2017 International Tax Competitiveness

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2017 International Tax Competitiveness

The structure of a country’s tax code is an important determinant of its economic performance. A well-structured tax code is easy for taxpayers to comply with and can promote economic development, while raising sufficient revenue for a government’s priorities. In contrast, poorly structured tax systems can be costly, distort economic decision-making, and harm domestic economies.

Many countries have recognized this and have reformed their tax codes. Over the past few decades, marginal tax rates on corporate and individual income have declined significantly across the Organisation for Economic Co-operation and Development (OECD). Now, most nations raise a significant amount of revenue from broad-based taxes such as payroll taxes and value-added taxes (VAT).

New Zealand is a good example of a country that has reformed its tax system. In a 2010 presentation, the chief economist of the New Zealand Treasury stated, “Global trends in corporate and personal taxes are making New Zealand’s system less internationally competitive.”[1] In response to these global trends, New Zealand cut its top marginal individual income tax rate from 38 percent to 33 percent, shifted to a greater reliance on the goods and services tax, and cut its corporate tax rate to 28 percent from 30 percent. New Zealand added these changes to a tax system that already had multiple competitive features, including no inheritance tax, no general capital gains tax, and no payroll taxes.

Some nations, however, have not kept up with the global trend. The United States, for example, has not reduced its federal corporate income tax rate from 35 percent since the early 1990s. As a result, its combined federal, state, and local corporate tax rate of about 39 percent is significantly higher than the average rate of 25 percent among OECD nations.[2] In addition, as most OECD nations have moved to a territorial tax system, the United States has continued to tax the worldwide profits of its domestic corporations.

Other nations have moved further from well-structured tax policy. Over the last few decades, France has introduced a number of reforms that have significantly increased marginal tax rates on work, saving, and investment. For example, France recently instituted a corporate income surtax, which joined other distortive taxes such as the financial transactions tax, a net wealth tax, and an inheritance tax.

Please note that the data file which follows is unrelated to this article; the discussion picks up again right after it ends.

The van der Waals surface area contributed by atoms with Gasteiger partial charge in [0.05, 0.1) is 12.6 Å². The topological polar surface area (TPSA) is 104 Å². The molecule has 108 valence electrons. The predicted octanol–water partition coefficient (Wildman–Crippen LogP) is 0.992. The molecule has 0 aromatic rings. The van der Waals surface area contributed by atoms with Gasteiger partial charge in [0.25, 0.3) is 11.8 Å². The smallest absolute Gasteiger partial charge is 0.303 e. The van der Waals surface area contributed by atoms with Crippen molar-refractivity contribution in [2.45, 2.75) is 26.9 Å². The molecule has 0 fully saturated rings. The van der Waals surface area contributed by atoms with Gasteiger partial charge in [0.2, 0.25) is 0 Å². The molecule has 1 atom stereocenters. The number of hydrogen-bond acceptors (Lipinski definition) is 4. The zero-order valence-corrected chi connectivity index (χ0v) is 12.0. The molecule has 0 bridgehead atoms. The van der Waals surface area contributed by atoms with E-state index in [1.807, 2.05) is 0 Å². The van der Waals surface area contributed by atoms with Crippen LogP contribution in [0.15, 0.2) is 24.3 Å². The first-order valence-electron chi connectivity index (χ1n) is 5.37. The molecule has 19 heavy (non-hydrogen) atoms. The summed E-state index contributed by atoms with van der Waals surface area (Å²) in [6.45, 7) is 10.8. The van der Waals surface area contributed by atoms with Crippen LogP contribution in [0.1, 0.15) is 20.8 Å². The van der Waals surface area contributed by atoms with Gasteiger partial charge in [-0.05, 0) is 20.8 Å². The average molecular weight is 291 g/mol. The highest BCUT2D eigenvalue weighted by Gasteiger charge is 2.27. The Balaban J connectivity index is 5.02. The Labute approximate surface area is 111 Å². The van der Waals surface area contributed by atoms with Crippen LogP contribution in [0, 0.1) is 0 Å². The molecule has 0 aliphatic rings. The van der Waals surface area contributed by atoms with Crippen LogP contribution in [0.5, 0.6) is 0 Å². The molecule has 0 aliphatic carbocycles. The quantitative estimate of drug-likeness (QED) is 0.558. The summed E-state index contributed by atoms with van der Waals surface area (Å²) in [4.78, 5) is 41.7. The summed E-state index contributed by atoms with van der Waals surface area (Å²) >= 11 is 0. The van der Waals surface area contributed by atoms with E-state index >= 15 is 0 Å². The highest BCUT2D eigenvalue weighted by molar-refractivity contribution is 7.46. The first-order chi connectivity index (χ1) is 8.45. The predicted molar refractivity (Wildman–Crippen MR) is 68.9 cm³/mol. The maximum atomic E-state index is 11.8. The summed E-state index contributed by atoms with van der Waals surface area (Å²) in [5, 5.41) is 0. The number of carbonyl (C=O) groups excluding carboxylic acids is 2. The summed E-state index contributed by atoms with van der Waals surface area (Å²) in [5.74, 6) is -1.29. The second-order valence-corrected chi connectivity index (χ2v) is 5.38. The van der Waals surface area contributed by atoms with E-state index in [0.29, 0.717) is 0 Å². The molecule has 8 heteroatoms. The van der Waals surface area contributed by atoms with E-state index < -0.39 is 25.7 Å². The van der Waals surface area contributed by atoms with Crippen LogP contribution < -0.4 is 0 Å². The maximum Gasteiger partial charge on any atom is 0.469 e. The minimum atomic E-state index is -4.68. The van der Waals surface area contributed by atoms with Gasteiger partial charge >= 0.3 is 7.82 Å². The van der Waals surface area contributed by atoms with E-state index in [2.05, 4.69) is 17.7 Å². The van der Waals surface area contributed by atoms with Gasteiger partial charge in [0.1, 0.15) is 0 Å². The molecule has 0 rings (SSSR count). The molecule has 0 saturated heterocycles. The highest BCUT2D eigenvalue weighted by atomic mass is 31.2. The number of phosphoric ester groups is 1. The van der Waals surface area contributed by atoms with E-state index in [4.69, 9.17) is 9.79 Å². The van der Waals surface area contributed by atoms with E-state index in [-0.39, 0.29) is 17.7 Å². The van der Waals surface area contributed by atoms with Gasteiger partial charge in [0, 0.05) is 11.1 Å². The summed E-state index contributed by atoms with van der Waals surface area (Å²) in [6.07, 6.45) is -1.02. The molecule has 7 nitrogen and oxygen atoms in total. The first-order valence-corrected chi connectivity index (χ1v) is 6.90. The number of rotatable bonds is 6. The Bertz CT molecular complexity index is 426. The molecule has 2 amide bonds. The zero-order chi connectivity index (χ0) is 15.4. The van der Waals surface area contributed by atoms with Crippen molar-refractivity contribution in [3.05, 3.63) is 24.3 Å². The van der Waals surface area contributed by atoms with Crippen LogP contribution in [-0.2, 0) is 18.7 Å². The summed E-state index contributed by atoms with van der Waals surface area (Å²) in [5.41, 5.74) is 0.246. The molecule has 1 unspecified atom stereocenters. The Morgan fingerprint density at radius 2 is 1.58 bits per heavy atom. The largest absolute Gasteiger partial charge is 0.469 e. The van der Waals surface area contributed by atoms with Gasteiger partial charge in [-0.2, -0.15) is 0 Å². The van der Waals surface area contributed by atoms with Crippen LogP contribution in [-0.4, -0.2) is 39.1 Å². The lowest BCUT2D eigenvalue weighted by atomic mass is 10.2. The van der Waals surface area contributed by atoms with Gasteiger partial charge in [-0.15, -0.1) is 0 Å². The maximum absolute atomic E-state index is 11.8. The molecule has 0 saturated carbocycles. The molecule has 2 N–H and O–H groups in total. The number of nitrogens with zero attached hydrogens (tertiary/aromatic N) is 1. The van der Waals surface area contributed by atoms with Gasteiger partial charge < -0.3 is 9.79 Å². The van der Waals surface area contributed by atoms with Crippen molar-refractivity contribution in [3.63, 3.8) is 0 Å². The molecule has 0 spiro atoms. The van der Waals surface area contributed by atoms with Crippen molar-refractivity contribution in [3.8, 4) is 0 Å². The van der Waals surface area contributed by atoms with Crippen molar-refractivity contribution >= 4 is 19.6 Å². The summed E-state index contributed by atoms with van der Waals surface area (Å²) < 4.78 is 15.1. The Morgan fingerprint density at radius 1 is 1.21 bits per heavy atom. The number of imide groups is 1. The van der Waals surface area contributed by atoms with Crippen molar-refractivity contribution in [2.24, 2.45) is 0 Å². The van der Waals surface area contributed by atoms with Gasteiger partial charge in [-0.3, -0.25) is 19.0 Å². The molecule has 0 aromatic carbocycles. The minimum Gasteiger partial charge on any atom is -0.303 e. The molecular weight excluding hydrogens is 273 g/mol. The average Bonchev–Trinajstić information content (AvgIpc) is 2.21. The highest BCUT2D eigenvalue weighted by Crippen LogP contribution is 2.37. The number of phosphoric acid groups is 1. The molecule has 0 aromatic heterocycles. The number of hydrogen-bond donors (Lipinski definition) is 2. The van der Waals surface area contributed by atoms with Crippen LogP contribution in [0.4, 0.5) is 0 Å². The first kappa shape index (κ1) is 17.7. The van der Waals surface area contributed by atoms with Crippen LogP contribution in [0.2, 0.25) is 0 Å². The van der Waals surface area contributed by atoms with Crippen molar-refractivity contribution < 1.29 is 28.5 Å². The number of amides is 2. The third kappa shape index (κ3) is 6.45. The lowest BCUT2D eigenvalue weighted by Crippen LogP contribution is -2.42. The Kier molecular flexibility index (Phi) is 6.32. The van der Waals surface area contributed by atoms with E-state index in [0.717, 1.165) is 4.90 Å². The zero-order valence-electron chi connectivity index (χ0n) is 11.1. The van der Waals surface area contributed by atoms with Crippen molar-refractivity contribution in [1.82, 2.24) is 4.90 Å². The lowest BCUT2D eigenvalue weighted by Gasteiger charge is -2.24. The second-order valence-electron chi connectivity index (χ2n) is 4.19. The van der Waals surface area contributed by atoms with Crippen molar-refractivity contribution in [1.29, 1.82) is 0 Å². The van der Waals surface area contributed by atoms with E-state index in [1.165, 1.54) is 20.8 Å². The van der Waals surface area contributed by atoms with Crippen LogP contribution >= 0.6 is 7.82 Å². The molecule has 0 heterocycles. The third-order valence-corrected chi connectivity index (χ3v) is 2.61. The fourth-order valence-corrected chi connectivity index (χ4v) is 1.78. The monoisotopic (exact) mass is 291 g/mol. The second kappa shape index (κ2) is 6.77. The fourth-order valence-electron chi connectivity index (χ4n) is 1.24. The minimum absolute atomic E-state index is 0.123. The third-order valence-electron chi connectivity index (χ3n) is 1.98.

The International Tax Competitiveness Index

The International Tax Competitiveness Index (ITCI) seeks to measure the extent to which a country’s tax system adheres to two important aspects of tax policy: competitiveness and neutrality.

A competitive tax code is one that keeps marginal tax rates low. In today’s globalized world, capital is highly mobile. Businesses can choose to invest in any number of countries throughout the world to find the highest rate of return. This means that businesses will look for countries with lower tax rates on investment to maximize their after-tax rate of return. If a country’s tax rate is too high, it will drive investment elsewhere, leading to slower economic growth. In addition, high marginal tax rates can lead to tax avoidance.

A neutral tax code is simply one that seeks to raise the most revenue with the fewest economic distortions. This means that it doesn’t favor consumption over saving, as happens with investment taxes and wealth taxes. This also means few or no targeted tax breaks for specific activities carried out by businesses or individuals.

A tax code that is competitive and neutral promotes sustainable economic growth and investment while raising sufficient revenue for government priorities.

There are many factors unrelated to taxes which affect a country’s economic performance. Nevertheless, taxes play an important role in the health of a country’s economy.

To measure whether a country’s tax system is neutral and competitive, the ITCI looks at more than 40 tax policy variables. These variables measure not only the level of taxes, but also how taxes are structured. The Index looks at a country’s corporate taxes, individual income taxes, consumption taxes, property taxes, and the treatment of profits earned overseas. The ITCI gives a comprehensive overview of how developed countries’ tax codes compare, explains why certain tax codes stand out as good or bad models for reform, and provides important insight into how to think about tax policy.

2017 Rankings

 

Country Overall Rank Overall Score Corporate Tax Rank Consumption Taxes Rank Property Taxes Rank Individual Taxes Rank International Tax Rules Rank
Estonia 1 100.0 1 10 1 7 7
New Zealand 2 88.7 18 7 3 1 15
Switzerland 3 85.2 7 1 33 4 9
Latvia 4 85.0 2 27 7 6 5
Luxembourg 5 82.7 26 5 18 13 2
Sweden 6 81.8 6 11 6 22 8
Australia 7 78.9 25 6 5 11 17
Netherlands 8 77.5 19 14 24 14 1
Czech Republic 9 74.3 8 32 10 3 10
Slovak Republic 10 74.1 10 31 2 5 27
Turkey 11 73.7 15 25 17 2 11
Korea 12 71.8 20 3 27 8 31
Austria 13 71.3 16 12 9 33 6
United Kingdom 14 70.8 17 17 31 18 3
Norway 15 70.7 14 23 16 10 14
Ireland 16 70.4 4 24 12 23 20
Canada 17 69.1 21 8 23 17 22
Slovenia 18 68.2 9 26 15 16 16
Finland 19 68.2 5 16 19 28 21
Hungary 20 67.0 3 35 26 24 4
Denmark 21 67.0 13 21 8 30 23
Japan 22 66.8 34 2 28 26 25
Germany 23 66.6 23 13 13 32 12
Iceland 24 63.5 12 22 22 31 19
Mexico 25 62.2 31 19 4 9 35
Israel 26 61.5 29 9 11 27 32
Belgium 27 60.3 30 33 25 12 13
Spain 28 59.8 27 15 32 21 18
Greece 29 57.2 24 28 21 15 30
United States 30 55.1 35 4 29 25 33
Poland 31 54.4 11 34 30 20 29
Chile 32 53.1 22 29 14 19 34
Portugal 33 51.9 32 30 20 29 28
Italy 34 47.7 28 20 34 34 26
France 35 43.4 33 18 35 35 24
Table 1. 2017 International Tax Competitiveness Index Rankings

 

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